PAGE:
Disclaimer: This is confusing, even to me, and I wrote it. Feel free to ask any questions or make any corrections in the comments. Also, MATH.
Back in November, I was reading Meat Market, Bruce Feldman's highly entertaining and informative look at college football recruiting. Feldman chronicled a year of recruiting at Ole Miss, then being led by crazed psychopath and internet sensation Ed Orgeron.
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Early in the book, Feldman discusses the NCAA's new academic reform project. In an attempt to penalize teams that don't work to keep players eligible or graduate its student-athletes, the NCAA devised a new measure, Academic Progress Rate (APR). It's actually a very simple calculation: Each player on your team who remains on the team earns your team one point. Each player remaining on the team who is also academically eligible earns a second point. In other words, a player who remains on the team and eligible through the academic year is valuable; on the other hand, a player who leaves the program without completing the academic semester or while ineligible is a significant detriment.
The total points earned by your team is divided by the total points your team was eligible to earn, then indexed on a scale of 1000. If your program's four-year APR falls below 925, your team loses scholarships. Getting on the bad side of APR could rot your program from the inside out, reducing both your total number of available scholarships and the number available to incoming freshmen.
You can imagine why I was immediately concerned. The Gazette is concerned, too. Of course, in classic Iowa City press corps fashion, the write-up is full of errors. Don't worry, grasshopper: This year, Iowa should be fine.
As previously stated, APR is measured as a four-year average (the Gazette article incorrectly calls it a three-year average). Iowa's three previous APR ratings:
- 2004: 949
- 2005: 951
- 2006: 971
For Iowa's APR to drop below 925, its 2007 APR would have to be 828 or lower.
The Gazette article notes 15 players have left the program. I'm assuming these are the same players mentioned by BHGP friend of the program Eric Page. Also, based on my interpretation of the rules governing APR,* the 2007 calculation is only decreased for players who left or became ineligible before the end of 2007. Of the seventeen players listed by Page, two left due to injury and retained their scholarships. At least three players (Bowman, Cleveland, and Nelson) left in 2008, and their academic status at that time is unknown. Farnsworth transferred without losing eligibility. That leaves, at most, 11 players who left the program while academically ineligible in 2007, translating to 23 points against Iowa's APR. That translates to a Huggins-esque minimum 2007 APR of 865. While that is fucking atrocious, it's not bad enough to take the 4-year average APR below 925 (it would be 934, to be exact).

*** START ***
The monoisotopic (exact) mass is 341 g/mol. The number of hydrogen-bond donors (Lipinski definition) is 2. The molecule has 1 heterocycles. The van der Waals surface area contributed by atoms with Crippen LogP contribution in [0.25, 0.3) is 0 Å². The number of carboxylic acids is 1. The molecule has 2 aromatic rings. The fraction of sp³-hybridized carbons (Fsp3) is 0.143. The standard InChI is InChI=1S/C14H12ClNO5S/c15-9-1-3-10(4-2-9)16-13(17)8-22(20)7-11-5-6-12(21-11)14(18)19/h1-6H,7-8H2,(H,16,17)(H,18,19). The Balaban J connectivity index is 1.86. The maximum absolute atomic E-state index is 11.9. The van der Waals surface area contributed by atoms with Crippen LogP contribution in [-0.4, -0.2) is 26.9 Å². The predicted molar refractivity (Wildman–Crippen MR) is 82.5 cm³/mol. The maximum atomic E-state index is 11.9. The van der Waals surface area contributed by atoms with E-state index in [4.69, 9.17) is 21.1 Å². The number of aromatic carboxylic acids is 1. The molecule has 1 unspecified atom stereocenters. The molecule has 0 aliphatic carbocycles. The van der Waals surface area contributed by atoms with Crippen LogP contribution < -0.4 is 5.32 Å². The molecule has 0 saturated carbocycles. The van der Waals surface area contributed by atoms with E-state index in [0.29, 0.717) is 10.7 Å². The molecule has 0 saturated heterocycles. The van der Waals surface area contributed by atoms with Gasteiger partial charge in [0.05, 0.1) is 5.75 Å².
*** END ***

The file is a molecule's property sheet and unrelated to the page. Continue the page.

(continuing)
The good news? That's the worst case scenario. In fact, it's likely a number of other players who left the program this year were academically eligible at the time they left. If only half of the 11 players who left did so while academically eligible, Iowa's 2007 APR improves to a balmy 900. That's more than enough to keep the program's scholarships intact.
The bad news? That 2007 APR, whether in the high 800's or low 900's, stays on the books for 4 years. If the attrition continues, it won't be long before Iowa falls below 925 and starts losing scholarships. At least 4 players have already bolted this year, all of which lost academic eligibility for leaving mid-semester. Even if there are no other defections, Iowa's maximum 2008 APR would be 951. In other words, we aren't out of the woods yet.
So, Hawkeye fans, we had better watch the waiver wire closely from here on.
* -- For full disclosure, I am working with incomplete information because full information is unavailable. I derived the calculation from the explanation given by Feldman, the vague description given by the NCAA, and a look back at 2006. I can't say for certain the calculation is correct. Also, if the 15 players referenced by the Gazette are different than the 15 given by Page (doubtful, as I'm sure the Gazette merely pulled the list from Page's post, especially given the level of in-depth reporting done by the Gazette in the remainder of the article), the APR could be different. Also, I have no knowledge of any Iowa player who is academically ineligible but still with the program. If there are any such players, the APR would decrease. However, even if 15 players left the program in 2007, and all 15 were academically ineligible, Iowa's 4-year APR would be exactly 925. If, of course, the calculation is correct.